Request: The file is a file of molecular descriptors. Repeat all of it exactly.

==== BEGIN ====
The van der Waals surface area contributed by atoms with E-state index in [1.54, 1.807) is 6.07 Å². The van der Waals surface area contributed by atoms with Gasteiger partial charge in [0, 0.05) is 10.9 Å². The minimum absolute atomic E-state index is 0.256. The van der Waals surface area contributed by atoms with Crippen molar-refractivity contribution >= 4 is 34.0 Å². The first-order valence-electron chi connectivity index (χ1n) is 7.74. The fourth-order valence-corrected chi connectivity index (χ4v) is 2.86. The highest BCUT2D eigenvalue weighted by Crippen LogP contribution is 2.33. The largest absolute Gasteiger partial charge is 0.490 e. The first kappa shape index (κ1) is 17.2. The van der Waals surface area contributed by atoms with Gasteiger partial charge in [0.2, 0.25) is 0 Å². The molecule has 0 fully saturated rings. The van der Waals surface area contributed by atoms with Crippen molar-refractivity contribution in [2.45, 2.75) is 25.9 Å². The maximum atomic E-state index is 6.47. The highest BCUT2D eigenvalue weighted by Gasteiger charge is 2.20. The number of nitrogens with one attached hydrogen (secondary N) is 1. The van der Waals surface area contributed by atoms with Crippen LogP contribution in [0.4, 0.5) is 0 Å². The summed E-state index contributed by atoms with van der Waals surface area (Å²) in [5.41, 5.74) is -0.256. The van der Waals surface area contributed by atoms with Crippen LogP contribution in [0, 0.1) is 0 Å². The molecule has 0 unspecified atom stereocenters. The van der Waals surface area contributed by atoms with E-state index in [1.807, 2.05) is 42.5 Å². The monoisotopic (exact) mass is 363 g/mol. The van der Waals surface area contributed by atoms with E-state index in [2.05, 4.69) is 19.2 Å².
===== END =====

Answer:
The van der Waals surface area contributed by atoms with E-state index in [1.54, 1.807) is 6.07 Å². The van der Waals surface area contributed by atoms with Gasteiger partial charge in [0, 0.05) is 10.9 Å². The minimum absolute atomic E-state index is 0.256. The van der Waals surface area contributed by atoms with Crippen molar-refractivity contribution >= 4 is 34.0 Å². The first-order valence-electron chi connectivity index (χ1n) is 7.74. The fourth-order valence-corrected chi connectivity index (χ4v) is 2.86. The highest BCUT2D eigenvalue weighted by Crippen LogP contribution is 2.33. The largest absolute Gasteiger partial charge is 0.490 e. The first kappa shape index (κ1) is 17.2. The van der Waals surface area contributed by atoms with Gasteiger partial charge in [0.2, 0.25) is 0 Å². The molecule has 0 fully saturated rings. The van der Waals surface area contributed by atoms with Crippen molar-refractivity contribution in [2.45, 2.75) is 25.9 Å². The maximum atomic E-state index is 6.47. The highest BCUT2D eigenvalue weighted by Gasteiger charge is 2.20. The number of nitrogens with one attached hydrogen (secondary N) is 1. The van der Waals surface area contributed by atoms with Crippen LogP contribution in [0.4, 0.5) is 0 Å². The summed E-state index contributed by atoms with van der Waals surface area (Å²) in [5.41, 5.74) is -0.256. The van der Waals surface area contributed by atoms with Crippen LogP contribution in [0, 0.1) is 0 Å². The molecule has 0 unspecified atom stereocenters. The van der Waals surface area contributed by atoms with E-state index in [1.807, 2.05) is 42.5 Å². The monoisotopic (exact) mass is 363 g/mol. The van der Waals surface area contributed by atoms with E-state index in [2.05, 4.69) is 19.2 Å².